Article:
Now I don’t advocate using multiple POVS in every scene, but they certainly work for me in “lighter” scenes, scenes where the stakes are minimal and the risks, both emotional and otherwise, are slight. In weightier scenes I try to keep to one POV so that the reader’s attention stays focused on the main event. At least so far...

Finally, it’s been so long since I was in grad school at the University of Minnesota –-for creative writing, not an English lit degree–-that we were still using styluses and yes, things may well have changed but I have to say this say: No one ever, ever said or implied that a writer should stick to one POV per scene. Of course, I could have been asleep during that class. The University years were good...

I love discussions on craft and I relish hearing reasons and rationale for why things are done in thus and thus a way. As long as it’s a discussion, it’s fun and exhilarating and sometimes even enlightening. But we should respect and believe everyone’s assertion that they are writing the very best books they can, using methods and structures that they have determined, through judicious and thoughtful consideration , to be the best.

So, where do you guys stand? Won’t pick up a first-person book on a bet? Love the intensity of tight Point of View? Find omniscient narrative distracting.? Would like to send a mail bomb to a head-hopping author? And why?
Connie Brockway, 9:41 AM | link | 63 comments |

Thursday, April 27, 2006


I don't know about the rest of the Squawkers writing historicals, but there are times when I am riveted with jealousy for contemporary writers—mostly when I'm reading a contemporary and the hero speaks. It's so much EASIER to do a man in "regular" speech than it is in "Regency-speak."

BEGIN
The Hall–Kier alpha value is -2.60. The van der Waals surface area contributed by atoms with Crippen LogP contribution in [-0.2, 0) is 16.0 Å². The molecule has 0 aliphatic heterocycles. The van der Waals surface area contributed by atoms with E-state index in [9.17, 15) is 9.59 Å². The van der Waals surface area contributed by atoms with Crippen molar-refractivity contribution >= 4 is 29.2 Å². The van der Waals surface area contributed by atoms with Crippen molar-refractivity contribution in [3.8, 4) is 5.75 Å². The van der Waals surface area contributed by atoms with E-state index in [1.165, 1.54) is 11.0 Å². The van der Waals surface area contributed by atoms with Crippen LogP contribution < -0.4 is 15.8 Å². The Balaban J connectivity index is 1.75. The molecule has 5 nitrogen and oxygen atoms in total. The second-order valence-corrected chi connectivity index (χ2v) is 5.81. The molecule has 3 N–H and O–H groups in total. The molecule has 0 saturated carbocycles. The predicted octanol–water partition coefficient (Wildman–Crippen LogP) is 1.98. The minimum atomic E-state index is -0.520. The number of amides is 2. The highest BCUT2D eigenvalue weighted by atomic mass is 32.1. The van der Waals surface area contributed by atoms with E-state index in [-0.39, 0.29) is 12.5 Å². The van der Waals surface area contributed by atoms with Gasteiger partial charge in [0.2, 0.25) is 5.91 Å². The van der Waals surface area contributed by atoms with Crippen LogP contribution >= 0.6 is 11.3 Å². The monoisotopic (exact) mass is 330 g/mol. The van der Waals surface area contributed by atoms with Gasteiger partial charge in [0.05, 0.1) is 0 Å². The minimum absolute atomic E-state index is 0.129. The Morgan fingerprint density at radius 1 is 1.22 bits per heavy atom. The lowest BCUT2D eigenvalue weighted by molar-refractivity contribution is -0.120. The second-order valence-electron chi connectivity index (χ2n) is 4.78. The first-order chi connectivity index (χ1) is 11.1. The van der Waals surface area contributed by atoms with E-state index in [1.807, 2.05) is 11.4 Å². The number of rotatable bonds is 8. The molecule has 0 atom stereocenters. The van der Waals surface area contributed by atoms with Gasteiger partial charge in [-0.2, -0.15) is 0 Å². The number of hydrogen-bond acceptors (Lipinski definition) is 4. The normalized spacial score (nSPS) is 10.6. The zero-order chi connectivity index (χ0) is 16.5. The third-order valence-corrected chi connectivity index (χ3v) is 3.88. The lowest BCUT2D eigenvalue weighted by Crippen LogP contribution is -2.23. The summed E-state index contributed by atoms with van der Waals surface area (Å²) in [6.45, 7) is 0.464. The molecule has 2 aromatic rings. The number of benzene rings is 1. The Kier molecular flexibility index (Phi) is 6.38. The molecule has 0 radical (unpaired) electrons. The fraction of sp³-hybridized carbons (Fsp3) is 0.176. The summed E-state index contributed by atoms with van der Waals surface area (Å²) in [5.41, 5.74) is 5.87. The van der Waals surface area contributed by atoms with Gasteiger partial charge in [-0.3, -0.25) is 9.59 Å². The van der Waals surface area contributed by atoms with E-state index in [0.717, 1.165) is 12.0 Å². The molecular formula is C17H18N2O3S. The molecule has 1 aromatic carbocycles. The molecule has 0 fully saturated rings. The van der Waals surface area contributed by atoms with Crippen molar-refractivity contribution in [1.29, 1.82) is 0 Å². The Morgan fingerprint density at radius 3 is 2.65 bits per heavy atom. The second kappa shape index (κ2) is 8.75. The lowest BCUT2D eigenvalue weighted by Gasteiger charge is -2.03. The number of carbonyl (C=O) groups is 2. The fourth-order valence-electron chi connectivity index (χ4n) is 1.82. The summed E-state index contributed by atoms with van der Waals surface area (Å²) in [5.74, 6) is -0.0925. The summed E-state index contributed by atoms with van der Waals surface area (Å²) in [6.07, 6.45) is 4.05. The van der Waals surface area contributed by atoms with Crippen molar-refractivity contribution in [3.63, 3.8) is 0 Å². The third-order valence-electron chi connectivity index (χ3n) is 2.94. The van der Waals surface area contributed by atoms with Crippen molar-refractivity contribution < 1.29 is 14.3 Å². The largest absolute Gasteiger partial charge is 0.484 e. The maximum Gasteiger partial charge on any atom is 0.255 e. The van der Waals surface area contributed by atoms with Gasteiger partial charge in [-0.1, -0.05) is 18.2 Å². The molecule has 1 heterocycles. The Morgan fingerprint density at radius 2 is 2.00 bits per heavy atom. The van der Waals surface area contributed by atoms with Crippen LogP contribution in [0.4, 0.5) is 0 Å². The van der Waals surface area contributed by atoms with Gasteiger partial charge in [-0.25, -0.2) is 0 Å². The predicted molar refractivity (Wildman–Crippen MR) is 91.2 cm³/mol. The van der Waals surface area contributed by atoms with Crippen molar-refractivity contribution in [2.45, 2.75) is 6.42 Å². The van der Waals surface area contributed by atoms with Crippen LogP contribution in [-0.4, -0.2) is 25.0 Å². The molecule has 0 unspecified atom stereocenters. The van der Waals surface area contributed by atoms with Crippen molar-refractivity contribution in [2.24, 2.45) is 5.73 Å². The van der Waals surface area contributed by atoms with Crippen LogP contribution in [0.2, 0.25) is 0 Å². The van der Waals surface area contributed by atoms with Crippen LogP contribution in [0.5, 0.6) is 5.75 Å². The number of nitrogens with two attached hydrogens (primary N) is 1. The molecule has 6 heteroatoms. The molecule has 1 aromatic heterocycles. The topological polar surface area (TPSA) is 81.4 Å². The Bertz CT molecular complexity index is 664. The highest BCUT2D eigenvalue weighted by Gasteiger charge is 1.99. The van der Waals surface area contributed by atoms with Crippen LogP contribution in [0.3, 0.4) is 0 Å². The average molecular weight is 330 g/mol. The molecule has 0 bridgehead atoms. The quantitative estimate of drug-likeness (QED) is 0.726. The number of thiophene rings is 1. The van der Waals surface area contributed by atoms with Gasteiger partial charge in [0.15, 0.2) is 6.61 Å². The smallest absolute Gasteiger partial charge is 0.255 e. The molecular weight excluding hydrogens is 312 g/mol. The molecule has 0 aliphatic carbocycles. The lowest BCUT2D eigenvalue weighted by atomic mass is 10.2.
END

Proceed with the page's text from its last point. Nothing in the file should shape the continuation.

Here's an example. I happen to adore MaryJanice Davidson's books, so I just picked up a set of three sexy novellas published together as Under Cover. In a novella you must establish the character and feel of a man instantly because you need your page count for other things (a plot, a sex scene and a proposal, to be explicit). Here's a tough guy hero, having an introductory conversation with a barman. He's just found out that he didn't win the lottery:

"Son of a bitch," he sighed, and drained his drink.
"Maybe next week," Mark said.
"Maybe pigs will fly out of my ass."
"I have no idea," Mark said cheerfully, "but a man like you probably has several
disagreeable habits."
That made him crack a smile. Wiseass punk bartender. "I don't have to take this. My
left sock is older than you are."
"Most likely."

The list of things in that brief conversation that would be difficult to reproduce in a Regency setting, using a titled hero, are endless. Slang? Cursewords? Scatalogical references? It all comes down to rough male conversation amongst men. Christina could do it in her contemporaries; Lisa probably does in that Texas romance of hers coming out next year. I'm dying of envy!

In my opinion, there is no better way to establish your hero's identity and character than by having him in a conversation with a male friend. He can curse. They can insult each other – check out the Shakespeare Insult website. No question -- men were scratching themselves, and boasting, and carrying on generally two hundred years ago, pretty much the way they do now.